• Since they don’t mention the wall thickness, you really don’t know. And what is the difference in stiffness between a carbon tube and a steel tube of the same wall thickness and diameter as it pertains to a bike frame? No offense, but having worked in the industry for a long time, when someone leads with “i’m an engineer” it really just means they’ve drawn their own conclusions based on speculation.

      • Technically you have a point. It still doesn’t change the fact that many of the manufacturer’s claims have no basis in material science or engineering. I’m a mechanical engineer as well, and if I read you correctly that means my statements carry less weight . That’s odd.

      • It’s interesting that T°Red’s marketing arm is guessing (incorrectly) about how structural and fluid dynamics might work, but you think that it’s the mechanical engineers who are speculating.

        No offense, Matt, but having worked in the industry since 1989, I’m not impressed with your not being impressed. 😉 Here’s some speculation-free engineering for you:

        A 55-cm long tube that’s 25.4mm in diameter with 0.8mm walls weighs about 266 grams.

        An equally stiff narrow (22.2mm ) tube would need a walls almost 40% thicker (1.1mm) and would weigh 314 grams, or 20% more.

        But these guys say their tubes are “super stiff,” which I take to mean “significantly stiffer than regular tubes.” A 22.2mm tube that’s 50% stiffer than a 25.4/0.8mm tube would have walls 2.3 times thicker (1.85mm) and weigh nearly twice as much (509g).

        A fairly light steel frame weighs about 4 lbs/1800 grams. If you built a frame out of 12% narrower tubing that was 50% stiffer than standard tubes, it would weigh about 1.9 times as much as the 4-lb frame. That’s 7.6 pounds, or 3420 grams.

        Let’s give T°Red the benefit of the doubt and assume their claims about a “super-stiff tubeset” are true. OK, but now it’s a very heavy frame. And a circular cross section creates 24 times the drag of a 3:1 airfoil of the same width as the circle. So, yeah.

        An honest slogan would be: “The new T°Red Levriero: it may be heavy, but it sure is slow.”

      • “when someone leads with “i’m an engineer” it really just means they’ve drawn their own conclusions based on speculation.”

        However, engineers have years of education and experience to back up those conclusions based on speculation. How does a Dr tell you you’re sick? Most of the time it’s a conclusion based on speculation. So what you said really makes no sense.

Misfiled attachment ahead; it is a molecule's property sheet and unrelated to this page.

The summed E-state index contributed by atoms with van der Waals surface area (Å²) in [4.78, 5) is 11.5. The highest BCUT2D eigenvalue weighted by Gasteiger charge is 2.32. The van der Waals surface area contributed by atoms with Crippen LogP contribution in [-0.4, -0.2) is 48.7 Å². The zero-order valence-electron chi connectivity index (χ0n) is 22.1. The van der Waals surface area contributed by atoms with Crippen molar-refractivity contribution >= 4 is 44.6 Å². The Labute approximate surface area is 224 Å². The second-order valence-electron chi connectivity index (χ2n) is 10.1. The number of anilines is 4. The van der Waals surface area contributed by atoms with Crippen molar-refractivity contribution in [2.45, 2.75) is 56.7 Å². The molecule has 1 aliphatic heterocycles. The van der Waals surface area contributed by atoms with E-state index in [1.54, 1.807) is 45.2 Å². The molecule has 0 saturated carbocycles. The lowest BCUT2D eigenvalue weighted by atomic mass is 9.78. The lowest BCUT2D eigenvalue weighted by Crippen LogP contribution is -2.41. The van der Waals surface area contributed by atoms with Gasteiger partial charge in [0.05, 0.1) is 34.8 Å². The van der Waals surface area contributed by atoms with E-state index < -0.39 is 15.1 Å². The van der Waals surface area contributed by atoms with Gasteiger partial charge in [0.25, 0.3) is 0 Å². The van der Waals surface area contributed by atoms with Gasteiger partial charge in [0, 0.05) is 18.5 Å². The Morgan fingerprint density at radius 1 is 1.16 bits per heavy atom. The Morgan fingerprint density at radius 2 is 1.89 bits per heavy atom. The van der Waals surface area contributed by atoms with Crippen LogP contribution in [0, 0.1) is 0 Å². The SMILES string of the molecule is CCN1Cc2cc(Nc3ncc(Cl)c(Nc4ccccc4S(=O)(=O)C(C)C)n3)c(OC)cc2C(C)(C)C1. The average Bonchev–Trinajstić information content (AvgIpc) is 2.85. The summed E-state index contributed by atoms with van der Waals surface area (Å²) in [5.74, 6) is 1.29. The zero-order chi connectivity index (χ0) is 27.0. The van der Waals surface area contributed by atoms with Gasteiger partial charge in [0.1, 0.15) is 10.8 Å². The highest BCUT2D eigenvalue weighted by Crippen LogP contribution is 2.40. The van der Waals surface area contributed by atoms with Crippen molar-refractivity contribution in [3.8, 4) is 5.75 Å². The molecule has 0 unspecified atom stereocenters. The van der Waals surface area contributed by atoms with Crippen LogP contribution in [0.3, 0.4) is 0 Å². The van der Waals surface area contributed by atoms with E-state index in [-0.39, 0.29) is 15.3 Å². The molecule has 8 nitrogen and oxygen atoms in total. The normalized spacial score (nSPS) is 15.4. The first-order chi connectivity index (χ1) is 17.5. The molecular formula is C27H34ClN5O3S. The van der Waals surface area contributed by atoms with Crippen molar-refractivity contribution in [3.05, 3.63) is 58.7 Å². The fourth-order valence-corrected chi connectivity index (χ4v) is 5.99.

• Next time I post I will lead with: I am an aerodynamic cycle frame engineer.. and will still get shot down!

          Those disk covers are not aero. The frontal area of a disk is small, the covers are huge.

          Also you can not say super stiff and control road vibrations about the same stuff.

    • Steel definitely doesn’t have the same strength with the same dimensions. Unless you’re a mechanical engineer and your company only orders one grade of steel that’s been treated in the same way.

      • Vegan – “strength”
        Is that young’s modulus (stiffness), yield strength or ultimate strength.
        Bike riders really only care about the first (young’s modulus), although increases in the 2nd and 3rd will allow one to build a lighter bike that won’t break (not sure it’ll be stiffer)
        By and large, most steel’s will have the same young’s modulus, especially the available metallurgy used for tubesets.

          • Yep. JBikes and TheKaiser are exactly right.

            Strength and stiffness are completely unrelated characteristics. The stiffness (Young’s modulus) of all steels is so similar that they’re effectively the same. Most aluminum alloys also have effectively the same stiffness, though there are some minor exceptions.

            No one is building a stiffer steel frame by using a different steel (technically, an iron alloy). Yes, strength varies widely between steels, but steel strength varies widely within a single non-stainless kitchen knife. This is all well understood by engineers and materials scientists; it’s not remotely controversial.

      • We’re all on the same page. Rob English’s steel TT bikes are likely among the most aerodynamic steel bikes ever made. They’re certainly among the most beautiful.

        And English is–wait for it–a mechanical engineer. Matt seems to think engineers are full of it, though, so maybe Matt looks at English’s bikes and thinks, “he has no idea what he’s doing, does he?”

  2. I’m a phisicist the mechanic features UTS, are different for different steel alloys. A CrMo (UTS 900 MPa) is different from a niobium enriched steel (UTS 1280 MPa).
    The same for aluminum alloys titanium alloys and all metals.
    Ah, I’m also an architect. The design of the bike is FEA 3D supplied and tested in lab with strain gauge analisys…

    Source: 20 years of research design and project in industrial design, automotive, biomedical, aerospace.
    A degree in physics
    A degree in architecture and industrial design at the Politecnico di Milano.